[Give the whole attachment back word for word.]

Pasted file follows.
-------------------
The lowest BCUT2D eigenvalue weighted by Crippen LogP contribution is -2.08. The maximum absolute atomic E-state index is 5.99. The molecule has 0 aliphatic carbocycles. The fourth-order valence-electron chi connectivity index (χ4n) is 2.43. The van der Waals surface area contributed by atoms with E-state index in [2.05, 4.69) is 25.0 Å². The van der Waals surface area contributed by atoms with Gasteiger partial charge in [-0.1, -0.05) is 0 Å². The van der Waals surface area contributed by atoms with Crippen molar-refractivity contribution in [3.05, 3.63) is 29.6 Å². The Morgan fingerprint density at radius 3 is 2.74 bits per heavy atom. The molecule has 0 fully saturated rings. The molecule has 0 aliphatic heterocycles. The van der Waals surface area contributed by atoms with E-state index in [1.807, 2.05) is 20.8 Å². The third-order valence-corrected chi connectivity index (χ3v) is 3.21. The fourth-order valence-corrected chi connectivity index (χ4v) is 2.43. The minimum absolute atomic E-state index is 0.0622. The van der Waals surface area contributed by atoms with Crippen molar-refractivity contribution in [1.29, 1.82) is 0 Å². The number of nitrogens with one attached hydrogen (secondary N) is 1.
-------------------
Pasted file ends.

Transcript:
The lowest BCUT2D eigenvalue weighted by Crippen LogP contribution is -2.08. The maximum absolute atomic E-state index is 5.99. The molecule has 0 aliphatic carbocycles. The fourth-order valence-electron chi connectivity index (χ4n) is 2.43. The van der Waals surface area contributed by atoms with E-state index in [2.05, 4.69) is 25.0 Å². The van der Waals surface area contributed by atoms with Gasteiger partial charge in [-0.1, -0.05) is 0 Å². The van der Waals surface area contributed by atoms with Crippen molar-refractivity contribution in [3.05, 3.63) is 29.6 Å². The Morgan fingerprint density at radius 3 is 2.74 bits per heavy atom. The molecule has 0 fully saturated rings. The molecule has 0 aliphatic heterocycles. The van der Waals surface area contributed by atoms with E-state index in [1.807, 2.05) is 20.8 Å². The third-order valence-corrected chi connectivity index (χ3v) is 3.21. The fourth-order valence-corrected chi connectivity index (χ4v) is 2.43. The minimum absolute atomic E-state index is 0.0622. The van der Waals surface area contributed by atoms with Crippen molar-refractivity contribution in [1.29, 1.82) is 0 Å². The number of nitrogens with one attached hydrogen (secondary N) is 1.